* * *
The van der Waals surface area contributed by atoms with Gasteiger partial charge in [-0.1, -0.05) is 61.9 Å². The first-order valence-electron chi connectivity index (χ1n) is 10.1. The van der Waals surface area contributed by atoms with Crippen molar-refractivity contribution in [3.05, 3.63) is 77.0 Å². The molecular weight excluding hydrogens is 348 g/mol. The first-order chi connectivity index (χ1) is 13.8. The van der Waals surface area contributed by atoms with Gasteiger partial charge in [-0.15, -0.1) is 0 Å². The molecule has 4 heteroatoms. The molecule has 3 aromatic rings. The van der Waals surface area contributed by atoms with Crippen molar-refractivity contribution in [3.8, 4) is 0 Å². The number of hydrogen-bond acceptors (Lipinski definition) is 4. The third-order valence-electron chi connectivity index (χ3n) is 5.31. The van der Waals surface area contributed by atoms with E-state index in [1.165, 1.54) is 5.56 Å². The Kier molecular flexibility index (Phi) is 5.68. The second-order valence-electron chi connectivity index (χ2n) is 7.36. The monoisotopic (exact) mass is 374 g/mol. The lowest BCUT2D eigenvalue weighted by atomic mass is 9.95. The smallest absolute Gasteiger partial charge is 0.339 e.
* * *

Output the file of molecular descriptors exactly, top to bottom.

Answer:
The van der Waals surface area contributed by atoms with Gasteiger partial charge in [-0.1, -0.05) is 61.9 Å². The first-order valence-electron chi connectivity index (χ1n) is 10.1. The van der Waals surface area contributed by atoms with Crippen molar-refractivity contribution in [3.05, 3.63) is 77.0 Å². The molecular weight excluding hydrogens is 348 g/mol. The first-order chi connectivity index (χ1) is 13.8. The van der Waals surface area contributed by atoms with Gasteiger partial charge in [-0.15, -0.1) is 0 Å². The molecule has 4 heteroatoms. The molecule has 3 aromatic rings. The van der Waals surface area contributed by atoms with Crippen molar-refractivity contribution in [3.8, 4) is 0 Å². The number of hydrogen-bond acceptors (Lipinski definition) is 4. The third-order valence-electron chi connectivity index (χ3n) is 5.31. The van der Waals surface area contributed by atoms with E-state index in [1.165, 1.54) is 5.56 Å². The Kier molecular flexibility index (Phi) is 5.68. The second-order valence-electron chi connectivity index (χ2n) is 7.36. The monoisotopic (exact) mass is 374 g/mol. The lowest BCUT2D eigenvalue weighted by atomic mass is 9.95. The smallest absolute Gasteiger partial charge is 0.339 e.